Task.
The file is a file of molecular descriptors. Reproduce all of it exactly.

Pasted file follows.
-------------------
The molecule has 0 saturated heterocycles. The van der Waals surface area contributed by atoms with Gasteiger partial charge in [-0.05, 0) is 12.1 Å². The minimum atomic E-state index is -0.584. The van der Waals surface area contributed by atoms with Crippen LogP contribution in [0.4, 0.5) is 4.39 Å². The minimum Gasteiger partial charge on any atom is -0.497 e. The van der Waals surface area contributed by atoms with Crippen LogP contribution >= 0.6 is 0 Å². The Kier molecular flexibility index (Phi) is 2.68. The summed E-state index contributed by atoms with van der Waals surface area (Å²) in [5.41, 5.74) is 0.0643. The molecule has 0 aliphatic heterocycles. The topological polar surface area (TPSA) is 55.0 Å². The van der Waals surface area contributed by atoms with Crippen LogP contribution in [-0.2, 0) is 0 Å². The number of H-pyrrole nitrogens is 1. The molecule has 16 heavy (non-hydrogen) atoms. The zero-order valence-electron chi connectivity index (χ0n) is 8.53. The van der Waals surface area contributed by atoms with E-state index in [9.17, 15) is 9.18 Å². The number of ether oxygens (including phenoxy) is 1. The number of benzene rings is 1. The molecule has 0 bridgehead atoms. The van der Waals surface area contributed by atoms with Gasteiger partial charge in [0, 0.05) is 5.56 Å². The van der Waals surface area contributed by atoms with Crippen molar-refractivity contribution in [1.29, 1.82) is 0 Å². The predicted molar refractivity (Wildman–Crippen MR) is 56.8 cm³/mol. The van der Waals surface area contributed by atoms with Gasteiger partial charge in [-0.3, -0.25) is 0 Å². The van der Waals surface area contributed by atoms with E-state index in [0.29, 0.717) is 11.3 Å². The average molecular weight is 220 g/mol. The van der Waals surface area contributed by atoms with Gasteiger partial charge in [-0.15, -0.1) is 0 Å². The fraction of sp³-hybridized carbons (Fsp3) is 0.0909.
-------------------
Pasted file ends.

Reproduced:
The molecule has 0 saturated heterocycles. The van der Waals surface area contributed by atoms with Gasteiger partial charge in [-0.05, 0) is 12.1 Å². The minimum atomic E-state index is -0.584. The van der Waals surface area contributed by atoms with Crippen LogP contribution in [0.4, 0.5) is 4.39 Å². The minimum Gasteiger partial charge on any atom is -0.497 e. The van der Waals surface area contributed by atoms with Crippen LogP contribution >= 0.6 is 0 Å². The Kier molecular flexibility index (Phi) is 2.68. The summed E-state index contributed by atoms with van der Waals surface area (Å²) in [5.41, 5.74) is 0.0643. The molecule has 0 aliphatic heterocycles. The topological polar surface area (TPSA) is 55.0 Å². The van der Waals surface area contributed by atoms with Crippen LogP contribution in [-0.2, 0) is 0 Å². The number of H-pyrrole nitrogens is 1. The molecule has 16 heavy (non-hydrogen) atoms. The zero-order valence-electron chi connectivity index (χ0n) is 8.53. The van der Waals surface area contributed by atoms with E-state index in [9.17, 15) is 9.18 Å². The number of ether oxygens (including phenoxy) is 1. The number of benzene rings is 1. The molecule has 0 bridgehead atoms. The van der Waals surface area contributed by atoms with Gasteiger partial charge in [0, 0.05) is 5.56 Å². The van der Waals surface area contributed by atoms with Crippen molar-refractivity contribution in [1.29, 1.82) is 0 Å². The predicted molar refractivity (Wildman–Crippen MR) is 56.8 cm³/mol. The van der Waals surface area contributed by atoms with Gasteiger partial charge in [-0.3, -0.25) is 0 Å². The van der Waals surface area contributed by atoms with E-state index in [0.29, 0.717) is 11.3 Å². The average molecular weight is 220 g/mol. The van der Waals surface area contributed by atoms with Gasteiger partial charge in [-0.15, -0.1) is 0 Å². The fraction of sp³-hybridized carbons (Fsp3) is 0.0909.